‘Bullet Train’ Features Cartoonish Violence and a Confusing Plot


New movie High-speed train reminds me of an old Road Runner cartoon. The star continues to run as his nemesis Wile E. Coyote and all explode around him in a nihilistic frenzy. There’s a lot of weird, cartoonish violence in this movie, but if you want to develop your character, that’s not where you want to go.

Director David Leitch sets up a simple situation. A weary and worn-out agent named Ladybug (Brad Pitt) is tasked by his handler Maria Beetle (Sandra Bullock, who only shows up a few minutes late in the film) to pick up a metal briefcase on a high-speed train from Tokyo in Kyoto. Since it’s all set in Japan, a Japanese agent would almost certainly do a better job, but surprisingly there aren’t many Japanese people appearing in the film.

Ladybug is about to get out of the whole affair. He spends most of the movie quoting his therapist on the meaning of life. But the mission should be “easy-peasy”. Get on the train, find the bag and get off at the next stop. Of course, that doesn’t happen.

It seems almost every secret agent on the planet takes the train with him, and each seems to have their own agenda. The ones we see most often, besides our hero, are a British duo, twins coded as Tangerine (Aaron Taylor-Johnson) and Lemon (Bryan Tyree Henry). And, yes, one is white and the other is black, but they are twins. And they care about each other like brothers, even though they bicker constantly. While amusing, they are also expert and vicious killers who escort the son of a high crime lord. Another killer on the train is Wolf (Puerto Rican rapper Bad Bunny), who wants revenge for his wife’s murder and is certain that Ladybug is to blame. Hornet (Zazie Beetz) is also on the train, which actually killed. And we have the Father (Andrew Koji), who is a puppet controlled by someone who threw his young son off a roof and now controls the boy’s fate. Her father, the great Japanese actor Hiroyuki Sanada, makes an appearance halfway through so he can philosophize with Ladybug.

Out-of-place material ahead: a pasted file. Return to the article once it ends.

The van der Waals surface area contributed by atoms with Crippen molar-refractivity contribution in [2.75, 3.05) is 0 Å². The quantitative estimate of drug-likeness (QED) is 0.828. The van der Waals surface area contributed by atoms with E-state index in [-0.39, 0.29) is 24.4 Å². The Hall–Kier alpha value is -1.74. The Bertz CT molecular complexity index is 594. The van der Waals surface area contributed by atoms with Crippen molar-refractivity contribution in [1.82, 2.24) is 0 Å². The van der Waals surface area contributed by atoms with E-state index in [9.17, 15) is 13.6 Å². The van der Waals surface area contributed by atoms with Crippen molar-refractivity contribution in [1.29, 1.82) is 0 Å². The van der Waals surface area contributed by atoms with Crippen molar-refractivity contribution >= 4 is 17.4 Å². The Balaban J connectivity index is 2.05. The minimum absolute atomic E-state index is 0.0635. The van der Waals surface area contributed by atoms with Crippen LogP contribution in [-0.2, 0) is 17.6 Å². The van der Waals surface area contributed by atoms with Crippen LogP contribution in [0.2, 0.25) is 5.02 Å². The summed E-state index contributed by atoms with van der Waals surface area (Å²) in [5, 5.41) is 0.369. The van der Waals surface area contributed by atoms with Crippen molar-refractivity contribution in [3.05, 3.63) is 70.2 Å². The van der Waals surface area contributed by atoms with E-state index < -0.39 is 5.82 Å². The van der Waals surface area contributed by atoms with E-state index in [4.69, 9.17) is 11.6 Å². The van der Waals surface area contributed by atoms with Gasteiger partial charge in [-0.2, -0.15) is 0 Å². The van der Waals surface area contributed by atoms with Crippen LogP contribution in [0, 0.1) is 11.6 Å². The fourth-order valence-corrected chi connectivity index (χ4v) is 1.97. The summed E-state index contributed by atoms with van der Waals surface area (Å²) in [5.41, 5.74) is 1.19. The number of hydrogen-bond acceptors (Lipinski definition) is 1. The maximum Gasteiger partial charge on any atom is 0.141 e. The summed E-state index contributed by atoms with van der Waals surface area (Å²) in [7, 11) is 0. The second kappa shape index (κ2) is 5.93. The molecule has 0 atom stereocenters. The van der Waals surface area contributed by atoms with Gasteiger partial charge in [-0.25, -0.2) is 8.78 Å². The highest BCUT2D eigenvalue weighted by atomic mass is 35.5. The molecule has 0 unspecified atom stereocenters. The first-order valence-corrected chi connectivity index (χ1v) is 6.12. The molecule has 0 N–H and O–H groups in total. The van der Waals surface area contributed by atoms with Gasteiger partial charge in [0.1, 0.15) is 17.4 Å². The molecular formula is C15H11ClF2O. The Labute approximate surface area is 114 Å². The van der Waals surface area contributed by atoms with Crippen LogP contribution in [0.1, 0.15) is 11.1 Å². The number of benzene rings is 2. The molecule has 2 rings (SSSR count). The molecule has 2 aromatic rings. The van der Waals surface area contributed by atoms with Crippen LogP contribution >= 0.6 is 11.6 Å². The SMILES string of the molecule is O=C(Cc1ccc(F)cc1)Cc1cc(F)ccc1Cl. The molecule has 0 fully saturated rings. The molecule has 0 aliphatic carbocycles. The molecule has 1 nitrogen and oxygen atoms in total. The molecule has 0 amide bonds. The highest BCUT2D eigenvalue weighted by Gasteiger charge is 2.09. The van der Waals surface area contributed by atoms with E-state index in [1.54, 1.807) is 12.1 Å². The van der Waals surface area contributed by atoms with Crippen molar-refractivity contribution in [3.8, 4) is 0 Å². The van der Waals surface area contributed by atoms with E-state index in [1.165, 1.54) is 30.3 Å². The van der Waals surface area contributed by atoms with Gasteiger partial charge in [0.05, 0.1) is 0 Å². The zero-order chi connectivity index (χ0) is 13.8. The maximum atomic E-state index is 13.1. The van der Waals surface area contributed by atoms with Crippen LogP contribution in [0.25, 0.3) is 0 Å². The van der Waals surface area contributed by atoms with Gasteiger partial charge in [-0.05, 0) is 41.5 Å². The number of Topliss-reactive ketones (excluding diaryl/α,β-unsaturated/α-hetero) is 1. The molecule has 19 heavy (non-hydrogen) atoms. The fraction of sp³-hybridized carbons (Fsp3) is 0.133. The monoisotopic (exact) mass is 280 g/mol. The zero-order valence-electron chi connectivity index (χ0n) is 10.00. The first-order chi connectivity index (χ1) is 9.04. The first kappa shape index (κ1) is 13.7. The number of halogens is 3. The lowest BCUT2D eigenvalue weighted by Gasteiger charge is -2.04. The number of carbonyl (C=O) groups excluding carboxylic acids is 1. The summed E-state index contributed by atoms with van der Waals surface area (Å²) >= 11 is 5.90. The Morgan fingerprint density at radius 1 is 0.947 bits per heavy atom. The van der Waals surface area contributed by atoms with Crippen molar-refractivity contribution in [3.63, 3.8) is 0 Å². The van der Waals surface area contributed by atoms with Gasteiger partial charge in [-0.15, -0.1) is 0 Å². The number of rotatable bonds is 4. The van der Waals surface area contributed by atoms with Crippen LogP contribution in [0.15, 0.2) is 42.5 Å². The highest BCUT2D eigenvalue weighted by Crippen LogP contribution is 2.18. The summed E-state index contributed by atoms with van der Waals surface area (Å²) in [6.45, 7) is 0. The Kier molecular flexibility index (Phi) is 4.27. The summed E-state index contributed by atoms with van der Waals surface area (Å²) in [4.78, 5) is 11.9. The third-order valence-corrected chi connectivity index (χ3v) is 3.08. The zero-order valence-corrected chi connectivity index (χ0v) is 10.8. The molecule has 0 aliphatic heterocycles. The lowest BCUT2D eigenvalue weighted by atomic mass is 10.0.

There’s also someone in a weird mascot costume and a train conductor who’s just focused on whether or not Ladybug has a ticket. Meanwhile, one of the most venomous snakes in the world manages to get out of its carrying case. Eventually, even White Death (Michael Shannon), the most feared crime boss, gets on board, just before the train and history go off the rails.

Women do not seem to play a major role at all. Beetz is on screen for just over a minute. Joey King, as Prince, seems like a scared young woman but that’s clearly not the case. She provides much of the plot, even seeming one-note until the end.

The violence is cartoonish, well choreographed and often unique. People are being killed by metal suitcases, knives, poison and water bottles. And there is a very modern Japanese toilet that plays an important role. There are a few impossible stunts, but again, it’s a movie.

Pitts is fun and charismatic, just right for the role. There is no real growth, no change, but he is the main constant, the eye of the hurricane. Henry and Taylor-Johnson are much more central to the film, but are just too cartoonish for us to focus on. Koji may have become the moral center of the film, but he does too little. He’s a prototypical victim. Sanada provides at least some center as he explains much of the action and counterbalances Shannon, who provides the rest of the story. But we don’t find out what the whole movie is about until a few minutes before the end.

Still, despite an almost pointless script from Zak Olkewicz, it’s a fun ride. Following what has become a common tradition, all kinds of horrific acts are followed by brief passages of humor, as a way of giving us a brief respite. But the action keeps coming, even through the extra scene performed in the final credits.

This is a fun ride if you want mindless entertainment. Not a great movie, not really a very good one. But it will keep you hooked for its full two hours.

About Walter J. Leslie

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